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28 Nov 11
Review: Glaswegian imprint Numbers maintain the release pressure that's built up a head of dizzying steam in 2011 with their 20th drop being a label debut from Randomer. The Norf Londoner's musical path began with jungle and that's more than apparent on the title track "Real Talk" which will get a certain SoYoer called Blawan worried about his status as the best drum programmer in town. It's the sort of disjointed, thumping house track that provides immediate gratification, especially when the sub destroying bass purge comes through. "Lime Pie" is equally thrilling, gradually aligning into a ruffed up 303 flex and concrete thick drums, whilst "Stalker" throws pots and pans into the rhythmic equation with neck snapping results. Possibly our favourite NMBRS drop to date.
20 Feb 12
Review: Randomer's "Real Talk" was one of the highlights of the Numbers output last year, a gleefully chunky piece of bass-heavy techno that rightfully raised the producer's stock to the level of his peers such as Blawan. This new release for Untold's Hemlock Recordings shows that "Real Talk" was no one-off, delivering two tracks that punch even harder than before. "Scruff Box" utilises beefed up, lo-fi 808 drums whilst 80s electro samples give the track some brash swing - in the hands of any other producer the results could be terrible, but in his hands it's the sound of being hit in the face with a bag of rocks. "Get Yourself Together" meanwhile combines detuned piano and string stabs with clattering hi-hats and a white-hot bassline. Despite the schlock horror feel of the samples, the results have the required kick - and most importantly the required charm - to make this another winning release for the producer.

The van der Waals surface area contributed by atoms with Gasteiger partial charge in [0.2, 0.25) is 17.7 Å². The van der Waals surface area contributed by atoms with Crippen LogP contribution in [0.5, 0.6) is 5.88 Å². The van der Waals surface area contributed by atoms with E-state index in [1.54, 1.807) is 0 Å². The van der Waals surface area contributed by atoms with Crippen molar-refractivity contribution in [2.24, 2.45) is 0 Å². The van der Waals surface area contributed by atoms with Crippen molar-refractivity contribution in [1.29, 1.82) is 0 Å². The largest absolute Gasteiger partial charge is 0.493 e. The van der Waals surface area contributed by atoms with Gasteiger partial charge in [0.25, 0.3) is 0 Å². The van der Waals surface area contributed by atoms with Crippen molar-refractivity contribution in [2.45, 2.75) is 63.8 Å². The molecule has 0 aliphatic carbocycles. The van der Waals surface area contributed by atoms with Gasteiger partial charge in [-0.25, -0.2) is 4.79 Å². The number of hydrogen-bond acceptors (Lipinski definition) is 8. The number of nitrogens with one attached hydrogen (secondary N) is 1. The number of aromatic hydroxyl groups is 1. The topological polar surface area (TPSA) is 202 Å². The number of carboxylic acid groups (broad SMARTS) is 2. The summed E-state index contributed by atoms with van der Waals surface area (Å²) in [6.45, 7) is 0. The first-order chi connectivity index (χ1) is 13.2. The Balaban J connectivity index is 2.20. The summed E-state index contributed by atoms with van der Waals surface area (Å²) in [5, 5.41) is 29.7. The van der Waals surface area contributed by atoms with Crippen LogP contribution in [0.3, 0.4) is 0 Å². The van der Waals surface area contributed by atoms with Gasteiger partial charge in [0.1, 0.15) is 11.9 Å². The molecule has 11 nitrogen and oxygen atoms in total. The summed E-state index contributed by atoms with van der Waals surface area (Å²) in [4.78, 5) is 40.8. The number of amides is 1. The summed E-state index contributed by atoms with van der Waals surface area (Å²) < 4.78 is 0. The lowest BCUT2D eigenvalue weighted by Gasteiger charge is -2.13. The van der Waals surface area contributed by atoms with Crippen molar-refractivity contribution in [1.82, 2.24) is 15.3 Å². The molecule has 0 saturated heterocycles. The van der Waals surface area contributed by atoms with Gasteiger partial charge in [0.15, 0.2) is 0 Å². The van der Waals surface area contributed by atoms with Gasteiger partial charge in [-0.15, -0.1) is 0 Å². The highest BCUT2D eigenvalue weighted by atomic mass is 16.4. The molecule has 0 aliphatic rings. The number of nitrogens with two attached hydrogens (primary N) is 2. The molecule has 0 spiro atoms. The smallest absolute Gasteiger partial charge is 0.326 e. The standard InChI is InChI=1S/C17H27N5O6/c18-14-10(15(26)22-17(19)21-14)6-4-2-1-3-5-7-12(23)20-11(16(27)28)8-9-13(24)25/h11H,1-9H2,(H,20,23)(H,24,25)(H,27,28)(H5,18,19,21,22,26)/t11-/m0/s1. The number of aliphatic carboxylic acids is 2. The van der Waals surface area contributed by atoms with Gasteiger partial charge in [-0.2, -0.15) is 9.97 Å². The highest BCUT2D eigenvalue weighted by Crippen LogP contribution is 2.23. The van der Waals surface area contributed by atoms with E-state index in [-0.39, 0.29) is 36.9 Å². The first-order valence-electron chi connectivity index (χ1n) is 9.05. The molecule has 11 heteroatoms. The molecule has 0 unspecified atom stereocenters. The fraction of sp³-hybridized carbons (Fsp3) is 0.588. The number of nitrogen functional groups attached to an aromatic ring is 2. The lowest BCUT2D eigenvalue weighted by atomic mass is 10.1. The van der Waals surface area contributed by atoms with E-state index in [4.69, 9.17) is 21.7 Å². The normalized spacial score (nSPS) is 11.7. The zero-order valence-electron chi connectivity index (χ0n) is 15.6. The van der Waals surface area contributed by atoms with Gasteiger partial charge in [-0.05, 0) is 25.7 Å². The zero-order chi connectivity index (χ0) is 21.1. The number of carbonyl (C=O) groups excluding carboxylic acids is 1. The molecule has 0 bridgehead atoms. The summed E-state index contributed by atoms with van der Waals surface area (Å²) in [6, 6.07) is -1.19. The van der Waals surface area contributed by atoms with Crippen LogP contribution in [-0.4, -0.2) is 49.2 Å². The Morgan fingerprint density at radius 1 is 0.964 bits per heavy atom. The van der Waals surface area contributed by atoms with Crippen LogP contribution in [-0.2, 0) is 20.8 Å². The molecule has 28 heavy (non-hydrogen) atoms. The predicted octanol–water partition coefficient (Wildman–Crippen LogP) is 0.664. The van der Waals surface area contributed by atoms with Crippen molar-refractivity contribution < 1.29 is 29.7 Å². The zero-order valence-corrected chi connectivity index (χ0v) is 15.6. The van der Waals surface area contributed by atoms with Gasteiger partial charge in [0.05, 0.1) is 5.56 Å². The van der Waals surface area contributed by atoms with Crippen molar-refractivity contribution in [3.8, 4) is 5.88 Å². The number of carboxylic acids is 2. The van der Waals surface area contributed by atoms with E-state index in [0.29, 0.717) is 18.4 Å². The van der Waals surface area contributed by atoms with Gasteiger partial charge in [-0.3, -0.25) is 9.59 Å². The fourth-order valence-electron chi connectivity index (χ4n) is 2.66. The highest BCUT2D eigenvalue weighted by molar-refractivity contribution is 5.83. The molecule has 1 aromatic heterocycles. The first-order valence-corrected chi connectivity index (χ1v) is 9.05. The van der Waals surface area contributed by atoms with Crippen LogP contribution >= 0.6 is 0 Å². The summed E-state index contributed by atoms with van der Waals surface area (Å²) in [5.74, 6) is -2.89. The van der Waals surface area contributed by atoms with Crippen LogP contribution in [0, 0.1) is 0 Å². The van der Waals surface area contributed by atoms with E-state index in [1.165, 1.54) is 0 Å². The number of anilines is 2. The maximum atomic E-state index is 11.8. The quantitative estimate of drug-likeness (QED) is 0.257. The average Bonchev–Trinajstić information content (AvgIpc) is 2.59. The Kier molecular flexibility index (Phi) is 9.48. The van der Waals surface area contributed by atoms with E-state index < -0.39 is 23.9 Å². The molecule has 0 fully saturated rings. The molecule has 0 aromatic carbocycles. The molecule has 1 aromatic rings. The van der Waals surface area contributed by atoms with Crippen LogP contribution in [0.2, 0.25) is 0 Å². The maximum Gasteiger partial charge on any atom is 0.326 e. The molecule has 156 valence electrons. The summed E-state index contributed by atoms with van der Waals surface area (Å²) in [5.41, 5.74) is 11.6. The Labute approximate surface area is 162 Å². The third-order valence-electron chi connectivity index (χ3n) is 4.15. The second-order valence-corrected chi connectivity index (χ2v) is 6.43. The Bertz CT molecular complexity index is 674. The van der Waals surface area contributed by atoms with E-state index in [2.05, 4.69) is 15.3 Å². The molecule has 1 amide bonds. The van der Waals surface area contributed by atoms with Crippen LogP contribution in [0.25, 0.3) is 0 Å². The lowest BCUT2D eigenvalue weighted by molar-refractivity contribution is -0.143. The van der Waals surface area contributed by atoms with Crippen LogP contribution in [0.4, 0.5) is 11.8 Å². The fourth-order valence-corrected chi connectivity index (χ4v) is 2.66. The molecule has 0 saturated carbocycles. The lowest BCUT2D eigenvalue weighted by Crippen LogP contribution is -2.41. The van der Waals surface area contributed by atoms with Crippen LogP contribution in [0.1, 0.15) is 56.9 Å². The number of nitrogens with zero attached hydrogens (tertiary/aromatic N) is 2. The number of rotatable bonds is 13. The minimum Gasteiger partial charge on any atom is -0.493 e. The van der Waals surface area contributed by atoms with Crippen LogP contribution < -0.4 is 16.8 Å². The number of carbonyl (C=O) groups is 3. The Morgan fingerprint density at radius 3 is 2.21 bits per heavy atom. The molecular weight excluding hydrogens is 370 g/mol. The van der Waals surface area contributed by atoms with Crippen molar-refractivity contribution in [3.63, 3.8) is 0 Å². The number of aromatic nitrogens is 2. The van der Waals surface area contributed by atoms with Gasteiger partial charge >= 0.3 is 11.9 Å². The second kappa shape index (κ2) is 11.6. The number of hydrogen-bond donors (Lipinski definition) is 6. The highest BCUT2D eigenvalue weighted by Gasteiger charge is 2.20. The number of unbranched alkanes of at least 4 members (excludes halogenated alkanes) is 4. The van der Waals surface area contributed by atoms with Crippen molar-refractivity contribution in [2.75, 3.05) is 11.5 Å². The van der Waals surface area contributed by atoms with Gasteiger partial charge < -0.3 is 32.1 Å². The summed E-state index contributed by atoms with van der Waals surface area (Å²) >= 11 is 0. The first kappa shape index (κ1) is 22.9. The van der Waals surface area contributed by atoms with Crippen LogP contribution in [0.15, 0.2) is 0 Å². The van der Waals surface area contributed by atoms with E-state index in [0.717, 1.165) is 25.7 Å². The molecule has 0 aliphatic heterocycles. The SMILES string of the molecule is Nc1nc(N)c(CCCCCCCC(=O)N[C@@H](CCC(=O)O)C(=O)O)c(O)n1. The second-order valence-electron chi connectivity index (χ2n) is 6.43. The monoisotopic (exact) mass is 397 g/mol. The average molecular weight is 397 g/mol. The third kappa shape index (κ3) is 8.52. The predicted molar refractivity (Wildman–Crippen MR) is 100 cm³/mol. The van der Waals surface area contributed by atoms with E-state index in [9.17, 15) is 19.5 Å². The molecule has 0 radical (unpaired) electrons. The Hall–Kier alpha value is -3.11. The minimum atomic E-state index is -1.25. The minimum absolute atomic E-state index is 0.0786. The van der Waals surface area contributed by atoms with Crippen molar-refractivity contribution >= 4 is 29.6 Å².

01 Oct 12
Played by: Paul Mac, Brisa, Alexander Robotnick, Shadow Dancer, Wildlife!, Allmostt, Cosby (Car Crash Set)
Review: Not content with one release on Untold's Hemlock imprint this year, Randomer returns with another three tracks of what the label describes as "deranged acid breakbeat music". "We Laugh, We Scream" sees an overdriven 303 stretched to its limits and concrete drums go up against a Dance Mania inspired vocal, while "Nar" adopts a more linear approach, combining a weighty industrial feel with chopped up strings and creaking bass. Finally, "Freak Dub" is described by the label as sounding like Dillinja making house music - something that sounds quite accurate in light of the track's stomach churning bass and metallic clatter.